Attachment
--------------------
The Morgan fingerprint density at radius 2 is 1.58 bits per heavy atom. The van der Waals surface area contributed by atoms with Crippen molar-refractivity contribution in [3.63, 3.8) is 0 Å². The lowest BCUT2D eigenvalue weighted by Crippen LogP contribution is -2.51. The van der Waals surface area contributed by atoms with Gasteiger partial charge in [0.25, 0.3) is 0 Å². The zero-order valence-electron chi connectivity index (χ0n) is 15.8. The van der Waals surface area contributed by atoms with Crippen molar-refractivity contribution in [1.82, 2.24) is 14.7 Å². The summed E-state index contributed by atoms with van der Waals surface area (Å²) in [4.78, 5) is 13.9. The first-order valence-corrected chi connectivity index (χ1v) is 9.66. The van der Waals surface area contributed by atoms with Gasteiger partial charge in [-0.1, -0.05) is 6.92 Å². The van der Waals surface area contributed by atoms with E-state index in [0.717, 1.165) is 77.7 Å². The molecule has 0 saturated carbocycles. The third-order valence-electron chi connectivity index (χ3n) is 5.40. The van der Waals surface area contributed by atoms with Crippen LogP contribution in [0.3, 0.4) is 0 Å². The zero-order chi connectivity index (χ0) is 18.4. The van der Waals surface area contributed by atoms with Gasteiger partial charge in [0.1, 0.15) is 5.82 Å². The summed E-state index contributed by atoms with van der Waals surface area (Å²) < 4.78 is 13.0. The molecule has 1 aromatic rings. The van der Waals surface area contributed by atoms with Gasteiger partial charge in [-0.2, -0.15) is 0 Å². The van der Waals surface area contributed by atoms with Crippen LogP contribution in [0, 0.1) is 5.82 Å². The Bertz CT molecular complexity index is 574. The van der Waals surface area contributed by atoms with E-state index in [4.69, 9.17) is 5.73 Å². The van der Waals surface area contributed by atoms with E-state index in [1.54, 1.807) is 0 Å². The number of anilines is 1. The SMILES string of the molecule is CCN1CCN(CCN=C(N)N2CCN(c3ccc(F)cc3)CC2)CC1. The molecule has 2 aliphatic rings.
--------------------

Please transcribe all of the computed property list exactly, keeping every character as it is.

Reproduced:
The Morgan fingerprint density at radius 2 is 1.58 bits per heavy atom. The van der Waals surface area contributed by atoms with Crippen molar-refractivity contribution in [3.63, 3.8) is 0 Å². The lowest BCUT2D eigenvalue weighted by Crippen LogP contribution is -2.51. The van der Waals surface area contributed by atoms with Gasteiger partial charge in [0.25, 0.3) is 0 Å². The zero-order valence-electron chi connectivity index (χ0n) is 15.8. The van der Waals surface area contributed by atoms with Crippen molar-refractivity contribution in [1.82, 2.24) is 14.7 Å². The summed E-state index contributed by atoms with van der Waals surface area (Å²) in [4.78, 5) is 13.9. The first-order valence-corrected chi connectivity index (χ1v) is 9.66. The van der Waals surface area contributed by atoms with Gasteiger partial charge in [-0.1, -0.05) is 6.92 Å². The van der Waals surface area contributed by atoms with E-state index in [0.717, 1.165) is 77.7 Å². The molecule has 0 saturated carbocycles. The third-order valence-electron chi connectivity index (χ3n) is 5.40. The van der Waals surface area contributed by atoms with Crippen LogP contribution in [0.3, 0.4) is 0 Å². The zero-order chi connectivity index (χ0) is 18.4. The van der Waals surface area contributed by atoms with Gasteiger partial charge in [0.1, 0.15) is 5.82 Å². The summed E-state index contributed by atoms with van der Waals surface area (Å²) < 4.78 is 13.0. The molecule has 1 aromatic rings. The van der Waals surface area contributed by atoms with Gasteiger partial charge in [-0.2, -0.15) is 0 Å². The van der Waals surface area contributed by atoms with Crippen LogP contribution in [0, 0.1) is 5.82 Å². The Bertz CT molecular complexity index is 574. The van der Waals surface area contributed by atoms with E-state index in [4.69, 9.17) is 5.73 Å². The van der Waals surface area contributed by atoms with E-state index in [1.54, 1.807) is 0 Å². The number of anilines is 1. The SMILES string of the molecule is CCN1CCN(CCN=C(N)N2CCN(c3ccc(F)cc3)CC2)CC1. The molecule has 2 aliphatic rings.